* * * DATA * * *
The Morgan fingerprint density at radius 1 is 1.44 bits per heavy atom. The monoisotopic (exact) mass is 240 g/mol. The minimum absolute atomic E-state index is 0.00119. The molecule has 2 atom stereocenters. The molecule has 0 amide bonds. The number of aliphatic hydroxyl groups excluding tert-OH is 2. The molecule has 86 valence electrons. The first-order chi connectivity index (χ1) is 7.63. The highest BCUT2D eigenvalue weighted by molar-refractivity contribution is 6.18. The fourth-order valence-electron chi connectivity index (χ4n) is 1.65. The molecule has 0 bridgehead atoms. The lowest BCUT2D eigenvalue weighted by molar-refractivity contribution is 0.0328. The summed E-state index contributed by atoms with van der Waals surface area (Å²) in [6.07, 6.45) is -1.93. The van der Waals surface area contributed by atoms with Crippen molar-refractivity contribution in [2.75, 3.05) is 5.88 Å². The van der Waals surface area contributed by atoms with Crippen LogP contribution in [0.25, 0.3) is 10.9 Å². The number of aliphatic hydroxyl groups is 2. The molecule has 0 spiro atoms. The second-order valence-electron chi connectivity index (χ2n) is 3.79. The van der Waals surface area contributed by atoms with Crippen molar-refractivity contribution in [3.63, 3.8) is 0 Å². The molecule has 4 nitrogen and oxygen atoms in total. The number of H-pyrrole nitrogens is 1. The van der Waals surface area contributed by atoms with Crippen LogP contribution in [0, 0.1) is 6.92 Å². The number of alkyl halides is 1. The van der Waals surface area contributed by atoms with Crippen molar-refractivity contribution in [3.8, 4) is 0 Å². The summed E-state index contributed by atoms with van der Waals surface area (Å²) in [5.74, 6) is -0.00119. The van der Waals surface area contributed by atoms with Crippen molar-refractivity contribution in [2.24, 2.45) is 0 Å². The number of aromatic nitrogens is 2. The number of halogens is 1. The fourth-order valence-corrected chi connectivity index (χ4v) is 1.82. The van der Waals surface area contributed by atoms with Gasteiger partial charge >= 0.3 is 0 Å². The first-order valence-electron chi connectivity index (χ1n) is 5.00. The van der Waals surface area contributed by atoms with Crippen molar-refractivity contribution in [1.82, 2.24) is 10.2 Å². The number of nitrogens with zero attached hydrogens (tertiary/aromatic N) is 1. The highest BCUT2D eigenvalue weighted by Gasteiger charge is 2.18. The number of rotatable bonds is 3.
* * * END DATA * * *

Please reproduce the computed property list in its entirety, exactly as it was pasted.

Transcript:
The Morgan fingerprint density at radius 1 is 1.44 bits per heavy atom. The monoisotopic (exact) mass is 240 g/mol. The minimum absolute atomic E-state index is 0.00119. The molecule has 2 atom stereocenters. The molecule has 0 amide bonds. The number of aliphatic hydroxyl groups excluding tert-OH is 2. The molecule has 86 valence electrons. The first-order chi connectivity index (χ1) is 7.63. The highest BCUT2D eigenvalue weighted by molar-refractivity contribution is 6.18. The fourth-order valence-electron chi connectivity index (χ4n) is 1.65. The molecule has 0 bridgehead atoms. The lowest BCUT2D eigenvalue weighted by molar-refractivity contribution is 0.0328. The summed E-state index contributed by atoms with van der Waals surface area (Å²) in [6.07, 6.45) is -1.93. The van der Waals surface area contributed by atoms with Crippen molar-refractivity contribution in [2.75, 3.05) is 5.88 Å². The van der Waals surface area contributed by atoms with Crippen LogP contribution in [0.25, 0.3) is 10.9 Å². The number of aliphatic hydroxyl groups is 2. The molecule has 0 spiro atoms. The second-order valence-electron chi connectivity index (χ2n) is 3.79. The van der Waals surface area contributed by atoms with Crippen molar-refractivity contribution in [3.63, 3.8) is 0 Å². The molecule has 4 nitrogen and oxygen atoms in total. The number of H-pyrrole nitrogens is 1. The van der Waals surface area contributed by atoms with Crippen LogP contribution in [0, 0.1) is 6.92 Å². The number of alkyl halides is 1. The van der Waals surface area contributed by atoms with Crippen molar-refractivity contribution in [3.8, 4) is 0 Å². The summed E-state index contributed by atoms with van der Waals surface area (Å²) in [5.74, 6) is -0.00119. The van der Waals surface area contributed by atoms with Crippen molar-refractivity contribution in [2.24, 2.45) is 0 Å². The number of aromatic nitrogens is 2. The number of halogens is 1. The fourth-order valence-corrected chi connectivity index (χ4v) is 1.82. The van der Waals surface area contributed by atoms with Gasteiger partial charge >= 0.3 is 0 Å². The first-order valence-electron chi connectivity index (χ1n) is 5.00. The van der Waals surface area contributed by atoms with Crippen molar-refractivity contribution in [1.82, 2.24) is 10.2 Å². The number of nitrogens with zero attached hydrogens (tertiary/aromatic N) is 1. The highest BCUT2D eigenvalue weighted by Gasteiger charge is 2.18. The number of rotatable bonds is 3.